When I first became interested in cycling, my previous athletic experiences helped. After more than five years of playing basketball every chance I got passing up the prom, for instance, to shoot jumpers by streetlight I averaged running 50 miles per week for the next five while competing in dozens of races, including five marathons.
Such a well-developed aerobic base allowed me to have immediate success racing bicycles at the beginner's level, especially if the course was particularly hilly or otherwise demanding.
At the intermediate level, however, my previous athletic experiences hurt me in one way. Both my basketball and cross-country coaches had used a style of training where a hard workout was followed by an easy one.
The hard-easy theory seemed effective, made sense to me, so I structured my cycling workouts that way.
But if you have good form and select your gears appropriately, cycling 80 miles does not have to beat up the body like a 20-mile run; therefore, two, three or even four hard cycling workouts can be done in succession before an easy day or two is needed. The concept is called block training, and I didn't see how it could be superior to alternating hard and easy workouts until I trained with riders far more accomplished than I who developed razor-sharp racing fitness by doing so.
My athletic failure here was not from a lack of motivation or a fear of intensity, but from something just as debilitating: a failure to remain open to possibilities that contradict prior experience.
Because of this, the story is a suitable intro for today's topic: the feast-and-famine diet. It's a concept that's kicked around for a couple of years but made news again because of a U.S. government-funded study published in the American Journal of Clinical Nutrition.
The name of the diet says it all. Dieters alternate "famine" days where they consume about 25 percent of their needed caloric intake with "feast" days where they eat as much as they please.
(For weight maintenance, the percentage of food ingested on a "famine" day increases to 50 percent.)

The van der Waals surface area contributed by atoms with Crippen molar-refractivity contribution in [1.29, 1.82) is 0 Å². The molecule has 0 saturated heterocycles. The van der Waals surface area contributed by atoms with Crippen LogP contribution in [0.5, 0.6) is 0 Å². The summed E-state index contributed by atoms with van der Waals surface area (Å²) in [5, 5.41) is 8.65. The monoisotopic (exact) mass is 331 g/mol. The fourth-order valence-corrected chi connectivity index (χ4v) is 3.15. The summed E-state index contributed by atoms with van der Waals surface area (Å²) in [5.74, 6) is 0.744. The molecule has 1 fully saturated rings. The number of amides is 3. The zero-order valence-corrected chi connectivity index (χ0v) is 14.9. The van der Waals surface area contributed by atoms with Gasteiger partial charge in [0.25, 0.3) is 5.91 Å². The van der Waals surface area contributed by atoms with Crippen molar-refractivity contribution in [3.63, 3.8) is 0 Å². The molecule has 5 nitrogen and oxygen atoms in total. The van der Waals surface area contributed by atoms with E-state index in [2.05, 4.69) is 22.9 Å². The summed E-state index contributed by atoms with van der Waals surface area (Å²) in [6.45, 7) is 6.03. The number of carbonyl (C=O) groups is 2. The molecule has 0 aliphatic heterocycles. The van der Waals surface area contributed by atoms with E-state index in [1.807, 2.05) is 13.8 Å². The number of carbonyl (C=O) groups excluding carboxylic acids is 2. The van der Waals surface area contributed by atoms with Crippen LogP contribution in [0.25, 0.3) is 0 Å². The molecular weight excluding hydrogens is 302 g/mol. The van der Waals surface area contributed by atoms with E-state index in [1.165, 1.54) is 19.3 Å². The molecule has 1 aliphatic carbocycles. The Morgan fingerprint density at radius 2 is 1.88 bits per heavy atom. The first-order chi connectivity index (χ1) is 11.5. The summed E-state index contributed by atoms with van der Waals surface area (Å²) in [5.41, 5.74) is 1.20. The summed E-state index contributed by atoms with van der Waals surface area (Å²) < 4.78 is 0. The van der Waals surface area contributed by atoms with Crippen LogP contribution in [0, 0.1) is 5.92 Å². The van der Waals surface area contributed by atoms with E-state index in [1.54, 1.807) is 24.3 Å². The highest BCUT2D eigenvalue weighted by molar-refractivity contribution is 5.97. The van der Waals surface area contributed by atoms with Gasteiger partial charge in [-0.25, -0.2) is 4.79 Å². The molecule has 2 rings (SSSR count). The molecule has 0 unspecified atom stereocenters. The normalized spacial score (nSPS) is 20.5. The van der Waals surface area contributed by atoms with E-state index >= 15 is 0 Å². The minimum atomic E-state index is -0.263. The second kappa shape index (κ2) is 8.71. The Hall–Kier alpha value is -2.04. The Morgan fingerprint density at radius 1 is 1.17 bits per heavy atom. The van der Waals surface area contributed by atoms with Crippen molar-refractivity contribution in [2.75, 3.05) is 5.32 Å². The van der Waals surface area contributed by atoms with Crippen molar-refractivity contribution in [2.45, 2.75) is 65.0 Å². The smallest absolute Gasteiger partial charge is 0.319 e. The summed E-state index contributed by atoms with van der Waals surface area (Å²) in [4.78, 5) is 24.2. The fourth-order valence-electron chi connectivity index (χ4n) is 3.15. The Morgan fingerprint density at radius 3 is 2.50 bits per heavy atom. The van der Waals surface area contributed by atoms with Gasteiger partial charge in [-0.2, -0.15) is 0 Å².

In the aforementioned study, the average weight loss was impressive, 1.5 pounds per week, a loss that remained constant during both the weeks where the researchers controlled the food choices and when they did not. The researchers also found that body fat percentage as well as cholesterol and blood pressure levels dropped during the eight-week diet.
While the study was criticized for its length (10 weeks total) and size (16 subjects), most experts had greater reservations about what might be called the rebound effect. Connie Diekman, director of nutrition at Washington University in St. Louis, put it this way in an ABCNews.com article: "The bottom line is when we go too long without eating . . . that instinct to eat kicks in, and we don't have as much control over what we eat as we would like to."
But in an article by Jerome Burns for The TimesOnline in the United Kingdom, Krista Varady, an assistant professor of kinesiology and nutrition at the University of Illinois, Chicago, and the publisher of the study in question challenges that. She says, "It takes about two weeks to adjust to the diet and, after that, people don't feel hungry on the fast days."
Additionally, the TimesOnline article cites other health benefits to the diet besides weight loss. In another study, obese asthmatics not only lost weight, but also had less inflammation in their lungs and breathed easier after eight weeks on the diet. Furthermore, they had lower levels of free radicals in their bodies, a major source of the damage that causes aging, cardiovascular disease, and cancer.
These results are consistent with the findings of the seminal study performed on rats and published in 2003 by NIH National Institute of Aging Scientist Mark Mattson. In the original press release, it was noted that "fasting every other day can help fend off diabetes and protect brain neurons as well or better than either vigorous exercise or caloric restriction. The findings also suggest that reduced meal frequency can produce these beneficial effects even if the animals gorged when they did eat."
Clearly, the feast-and-famine diet contradicts my prior experience. I have been eating six to eight smaller meals a day (and urging others to do the same) for about 25 years.
Yet I have to admit I'm intrigued by this radical concept, primarily for two reasons: the way my body has handled fasting and what might be called a desperate-times-calls-for-desperate-measures mentality.
I have found my strongest urges for food usually come from 90 minutes to three hours after eating (usually something "bad" that adversely affected my blood sugar level). But after that, my hunger generally diminishes to the point where it's no more than background music in a dentist's office.
I have found this to be true during long fasts necessitated by hospital procedures, some as long as 18 hours.
Because I can get used to the fasting state in a number of hours, I believe Varady when she claims eventually most subjects get accustomed to the diet's fasting days in two weeks.
Furthermore, let's consider the way society is now set up. Food, most of it unhealthy, is available to us all day, every day, and the temptation is too great for most dieters over the long term.
This diet has no long term. You simply have to avoid the bad stuff for a day and then you get to eat some of it again.
While it does contradict my prior experience, the feast-and-famine diet may be the salvation for someone always overweight because he or she can't give up eating fattening foods.